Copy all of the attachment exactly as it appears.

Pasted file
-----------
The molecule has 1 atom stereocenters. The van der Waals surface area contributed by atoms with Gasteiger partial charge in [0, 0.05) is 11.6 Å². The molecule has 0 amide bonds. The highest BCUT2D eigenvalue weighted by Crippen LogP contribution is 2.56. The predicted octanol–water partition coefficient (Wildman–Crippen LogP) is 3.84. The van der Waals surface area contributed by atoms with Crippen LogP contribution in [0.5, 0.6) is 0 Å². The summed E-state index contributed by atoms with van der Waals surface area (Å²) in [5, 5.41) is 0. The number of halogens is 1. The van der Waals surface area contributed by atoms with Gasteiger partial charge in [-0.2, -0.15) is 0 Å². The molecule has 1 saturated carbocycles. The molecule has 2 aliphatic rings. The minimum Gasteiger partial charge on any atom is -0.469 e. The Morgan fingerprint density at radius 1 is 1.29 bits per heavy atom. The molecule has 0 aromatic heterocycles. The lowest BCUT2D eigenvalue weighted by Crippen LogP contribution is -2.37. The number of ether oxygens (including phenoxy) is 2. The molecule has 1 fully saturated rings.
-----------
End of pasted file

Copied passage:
The molecule has 1 atom stereocenters. The van der Waals surface area contributed by atoms with Gasteiger partial charge in [0, 0.05) is 11.6 Å². The molecule has 0 amide bonds. The highest BCUT2D eigenvalue weighted by Crippen LogP contribution is 2.56. The predicted octanol–water partition coefficient (Wildman–Crippen LogP) is 3.84. The van der Waals surface area contributed by atoms with Crippen LogP contribution in [0.5, 0.6) is 0 Å². The summed E-state index contributed by atoms with van der Waals surface area (Å²) in [5, 5.41) is 0. The number of halogens is 1. The van der Waals surface area contributed by atoms with Gasteiger partial charge in [-0.2, -0.15) is 0 Å². The molecule has 1 saturated carbocycles. The molecule has 2 aliphatic rings. The minimum Gasteiger partial charge on any atom is -0.469 e. The Morgan fingerprint density at radius 1 is 1.29 bits per heavy atom. The molecule has 0 aromatic heterocycles. The lowest BCUT2D eigenvalue weighted by Crippen LogP contribution is -2.37. The number of ether oxygens (including phenoxy) is 2. The molecule has 1 fully saturated rings.